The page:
Northamptonshire, like other counties, affords numerous examples of the gross diversion of those early hospital or almshouse establishments from their original purposes.

Monastic foundations had become so numerous throughout England that munificently-disposed people sought other channels for the disposal of their wealth. A method of doing this was suggested by the growing practice of establishing chantries for one or more priests. The custom became prevalent of turning parish churches into collegiate institutions. It has been pointed out by one of the most comprehensive writers on such subjects that these parochial colleges were really chantry chapels of a larger size; the chancel being usually allotted to the community as rectors, whilst the nave remained congregational under a vicar of their appointment. (fn. 4)

The similarity of chantry to college is nowhere more strikingly illustrated than in the episcopal registers of the archdeaconry of Northampton. In 1327 Gilbert de Middleton, archdeacon of Northampton, founded a chantry in the church of Wappenham, in honour of the Holy Trinity, the Blessed Virgin, and All Saints, for six priests, one of whom was to be termed the warden (custos), whose first duty it was to celebrate masses for the founder's family. This foundation is expressly termed a chantry; but in 1337 John Gifford, a canon of York, founded a 'college' at Cotterstock for a provost and twelve chaplains, endowing it with the manor and advowson of the church and other property. This is an exceptionally early instance of a parochial college. Northamptonshire, for its size, was rich in foundations of this nature; at Irthlingborough in 1373 there was a foundation of a dean and five canons; at Higham Ferrers, Archbishop Chicheley established his famous college of a master and seven canons in the year 1415; in the same year the royal college of Fotheringhay, with its master, eight clerks, and thirteen choristers, was established; whilst at Towcester in 1448, and at All Saints, Northampton, in 1459, colleges of much smaller dimensions were instituted. Though the distinctive feature of these colleges was, as a rule, that of large chantries for the repose of the soul of the founder or founders—a fact which secured their complete destruction under Edward VI—it will be found that the Northamptonshire examples afford evidence of their members being engaged in definite parochial work, in education, and in the care of the aged. Their numbers, too, enabled them (on the larger foundations) to provide for the parish and neighbourhood examples of the highest form of worship, such as could otherwise only be found in the cathedral churches.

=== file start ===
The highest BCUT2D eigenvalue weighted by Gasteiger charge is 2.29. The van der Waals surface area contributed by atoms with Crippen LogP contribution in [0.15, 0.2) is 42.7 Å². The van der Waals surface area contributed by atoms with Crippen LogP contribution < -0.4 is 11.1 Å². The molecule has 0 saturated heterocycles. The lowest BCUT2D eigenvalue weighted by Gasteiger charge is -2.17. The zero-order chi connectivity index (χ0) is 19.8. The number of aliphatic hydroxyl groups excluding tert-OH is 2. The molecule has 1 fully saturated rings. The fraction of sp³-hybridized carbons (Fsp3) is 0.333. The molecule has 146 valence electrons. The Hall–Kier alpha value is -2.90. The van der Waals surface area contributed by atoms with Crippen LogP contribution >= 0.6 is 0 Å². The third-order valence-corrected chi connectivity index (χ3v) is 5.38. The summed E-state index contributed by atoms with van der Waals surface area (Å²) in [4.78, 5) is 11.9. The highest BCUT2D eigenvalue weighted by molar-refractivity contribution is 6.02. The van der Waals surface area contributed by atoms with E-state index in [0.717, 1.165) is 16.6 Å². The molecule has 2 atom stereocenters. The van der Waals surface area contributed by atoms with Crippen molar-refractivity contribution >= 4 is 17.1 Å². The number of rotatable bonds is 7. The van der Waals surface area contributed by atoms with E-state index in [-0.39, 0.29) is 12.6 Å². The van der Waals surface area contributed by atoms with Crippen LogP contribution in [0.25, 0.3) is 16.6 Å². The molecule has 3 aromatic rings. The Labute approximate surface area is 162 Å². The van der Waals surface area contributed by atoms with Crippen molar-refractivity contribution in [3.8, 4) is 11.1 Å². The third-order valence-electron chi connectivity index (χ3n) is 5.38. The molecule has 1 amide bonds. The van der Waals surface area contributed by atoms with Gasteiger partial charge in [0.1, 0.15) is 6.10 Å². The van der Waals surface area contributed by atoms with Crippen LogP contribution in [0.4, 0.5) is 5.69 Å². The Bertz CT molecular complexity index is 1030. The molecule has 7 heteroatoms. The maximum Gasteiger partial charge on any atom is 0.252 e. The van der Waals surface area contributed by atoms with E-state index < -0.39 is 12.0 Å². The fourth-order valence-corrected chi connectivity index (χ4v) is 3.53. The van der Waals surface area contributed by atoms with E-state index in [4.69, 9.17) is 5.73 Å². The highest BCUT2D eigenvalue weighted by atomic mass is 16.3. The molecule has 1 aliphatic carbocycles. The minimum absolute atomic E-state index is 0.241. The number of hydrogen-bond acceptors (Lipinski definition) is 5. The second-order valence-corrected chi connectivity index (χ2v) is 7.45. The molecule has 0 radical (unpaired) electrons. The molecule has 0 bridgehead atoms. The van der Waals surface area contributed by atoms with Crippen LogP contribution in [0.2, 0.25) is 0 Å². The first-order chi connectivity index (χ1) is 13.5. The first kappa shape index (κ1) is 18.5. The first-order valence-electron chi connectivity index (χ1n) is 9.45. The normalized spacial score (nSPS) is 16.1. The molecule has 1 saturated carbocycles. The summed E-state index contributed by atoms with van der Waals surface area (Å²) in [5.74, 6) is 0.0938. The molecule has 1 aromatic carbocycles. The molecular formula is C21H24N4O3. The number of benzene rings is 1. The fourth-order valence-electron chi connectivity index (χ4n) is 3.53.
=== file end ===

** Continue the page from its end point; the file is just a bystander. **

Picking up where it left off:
Taken as a whole, the extant records of the visitations of the religious houses of the county bear no small testimony to the general morality and devout living of the inmates; the testimony in favour of the good works and moral lives of the inmates, as supplied by county gentlemen and others, immediately before the dissolution, is particularly strong in several cases, notably with regard to the abbeys of Pipewell and St. James's Northampton, and the nunnery of Catesby. As to their suppression, the main features of the dissolution in Northamptonshire have been already set forth, and certain other particulars are given under the respective houses.

Footnotes

1 Pignot, Ordre de Cluni, iii. 419. Lewes is generally named as the first English house, but this is an error.
2 See tabulated list of affiliated foundations in England and Scotland, reproduced in Duckett, Charters and Records of Cluni, 196.
3 Linc. Epis. Reg. Memo. of Dalderby, ff. 195d, 198.
4 Mackenzie Walcott, Engl. Minsters, ii. 39.